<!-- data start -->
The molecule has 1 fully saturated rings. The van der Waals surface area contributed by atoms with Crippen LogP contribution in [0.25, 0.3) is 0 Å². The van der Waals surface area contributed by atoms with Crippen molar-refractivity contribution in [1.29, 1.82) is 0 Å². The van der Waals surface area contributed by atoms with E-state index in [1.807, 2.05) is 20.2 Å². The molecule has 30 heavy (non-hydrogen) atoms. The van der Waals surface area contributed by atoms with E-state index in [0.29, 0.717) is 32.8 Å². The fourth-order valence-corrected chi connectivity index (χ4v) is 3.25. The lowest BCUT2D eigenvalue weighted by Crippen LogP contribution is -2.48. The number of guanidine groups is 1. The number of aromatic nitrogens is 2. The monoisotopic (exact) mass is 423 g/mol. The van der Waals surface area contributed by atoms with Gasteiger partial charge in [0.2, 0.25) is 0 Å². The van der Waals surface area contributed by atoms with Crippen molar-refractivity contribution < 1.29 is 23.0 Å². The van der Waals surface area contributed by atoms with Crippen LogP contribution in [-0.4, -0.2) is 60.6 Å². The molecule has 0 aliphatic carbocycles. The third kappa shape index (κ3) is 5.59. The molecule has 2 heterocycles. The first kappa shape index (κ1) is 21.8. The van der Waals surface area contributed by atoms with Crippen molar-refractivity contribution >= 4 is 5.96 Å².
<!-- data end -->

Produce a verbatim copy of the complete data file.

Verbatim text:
The molecule has 1 fully saturated rings. The van der Waals surface area contributed by atoms with Crippen LogP contribution in [0.25, 0.3) is 0 Å². The van der Waals surface area contributed by atoms with Crippen molar-refractivity contribution in [1.29, 1.82) is 0 Å². The van der Waals surface area contributed by atoms with E-state index in [1.807, 2.05) is 20.2 Å². The molecule has 30 heavy (non-hydrogen) atoms. The van der Waals surface area contributed by atoms with E-state index in [0.29, 0.717) is 32.8 Å². The fourth-order valence-corrected chi connectivity index (χ4v) is 3.25. The lowest BCUT2D eigenvalue weighted by Crippen LogP contribution is -2.48. The number of guanidine groups is 1. The number of aromatic nitrogens is 2. The monoisotopic (exact) mass is 423 g/mol. The van der Waals surface area contributed by atoms with Gasteiger partial charge in [0.2, 0.25) is 0 Å². The van der Waals surface area contributed by atoms with Crippen molar-refractivity contribution < 1.29 is 23.0 Å². The van der Waals surface area contributed by atoms with Crippen LogP contribution in [-0.4, -0.2) is 60.6 Å². The molecule has 0 aliphatic carbocycles. The third kappa shape index (κ3) is 5.59. The molecule has 2 heterocycles. The first kappa shape index (κ1) is 21.8. The van der Waals surface area contributed by atoms with Crippen molar-refractivity contribution >= 4 is 5.96 Å².